"Not hot, but porn-star hot," someone said once about another woman, but it fits here. She carried herself like a diva though - an actual Diva - not some famous tart with too much money, too many demands, and no substance or truth. She seemed to belong. Something inside her


resonated with everyone around her. She commanded a room when she entered it. I'm beating a dead horse here to say that she was a flame and we were all just moths flitting around waiting to sacrifice ourselves for her.

I sat at her bar and cashed in my chips and she congratulated me. I have no idea what we talked about. The same idle small-talk that happens at every bar in the world, I'm sure. Just a lot of nothing.

The Arkansas Redneck came back down toward the end of the night to check on me. In his drunken bravado, he locked right on the Redhead behind the bar and fired the first salvo of what promised to be an epic pick-up. And she shot him down.

The Redneck (who was probably more of a Hillbilly, really) kept coming back for more. He wasn't goign to take "no" for an answer; but the Demon was ruthless, and in the end, he conceded defeat.

She let me have the beer, so I tipped her the money I would've paid for it, and a little more. I helped the Redneck (Hillbilly? Redbilly?) into his truck and drove us back to the base, after taking a little side-trip so he could get some strange at the nearest brothel.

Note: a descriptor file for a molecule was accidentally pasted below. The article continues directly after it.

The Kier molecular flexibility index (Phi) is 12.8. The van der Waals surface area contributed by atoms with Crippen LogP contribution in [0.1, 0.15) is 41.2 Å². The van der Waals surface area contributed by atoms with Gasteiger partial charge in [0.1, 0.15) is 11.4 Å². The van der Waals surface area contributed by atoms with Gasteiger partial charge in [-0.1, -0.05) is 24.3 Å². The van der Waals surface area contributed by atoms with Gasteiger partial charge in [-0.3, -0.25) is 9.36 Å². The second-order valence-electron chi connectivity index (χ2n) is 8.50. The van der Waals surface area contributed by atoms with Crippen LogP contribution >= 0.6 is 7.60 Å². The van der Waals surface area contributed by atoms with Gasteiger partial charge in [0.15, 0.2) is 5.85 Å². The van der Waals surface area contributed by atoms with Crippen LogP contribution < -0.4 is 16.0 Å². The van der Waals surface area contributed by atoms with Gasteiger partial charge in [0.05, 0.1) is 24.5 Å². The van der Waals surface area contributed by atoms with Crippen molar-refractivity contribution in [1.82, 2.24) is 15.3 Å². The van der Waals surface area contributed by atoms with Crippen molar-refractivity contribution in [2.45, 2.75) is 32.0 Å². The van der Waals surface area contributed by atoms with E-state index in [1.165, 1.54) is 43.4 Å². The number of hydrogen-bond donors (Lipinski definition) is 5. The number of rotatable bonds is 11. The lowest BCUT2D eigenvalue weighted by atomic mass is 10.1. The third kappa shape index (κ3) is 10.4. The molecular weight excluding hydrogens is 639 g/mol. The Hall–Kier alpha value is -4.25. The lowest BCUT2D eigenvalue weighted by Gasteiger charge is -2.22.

Nothing was fucked yet. It would've ended there if that six-foot piece of shit hadn't opened his damn mouth when we got back to the barracks.

"She was totally into you," he said.

"She was a lesbian," I replied, dismissing him. The seed was planted though; and I went back the next night.

Saturday, September 19, 2009

Reptile - Parts 1&2 (Prelude & Top o' the World)

I was told once that I would lose at life until I die in a fire if I didn't finish this, so here's the first two parts for those of you who've not read them...

(Originally posted in August, 2007)

I want to write about my demon. She's been a monkey on my back since I met her (over 10 years ago now); and I think my only options for getting rid of her are to talk it out or write it down.

I can't do the first (I love all you crazy people who read this bullshit - I just don't know how to talk to you); so I guess I'll have to do some writing. I'm hoping for some kind of catharsis. I need to let this go; and I haven't. My intent is that, by coming clean, I can clean it off. Heh - wash that bitch right out of my hair?

The story is a short one, really; but - for me at least - it was pretty jarring, so I've got a lot to say about it. I may end up attacking it in installments. We'll see. Like the hot dog companies, I'm going to try to keep my bullshit & rat content down to reasonable - non-toxic - levels. I might fail; but I'll say [Edit]after going back and reading over this again, that it's only about 1-2% fecal matter so far[/Edit].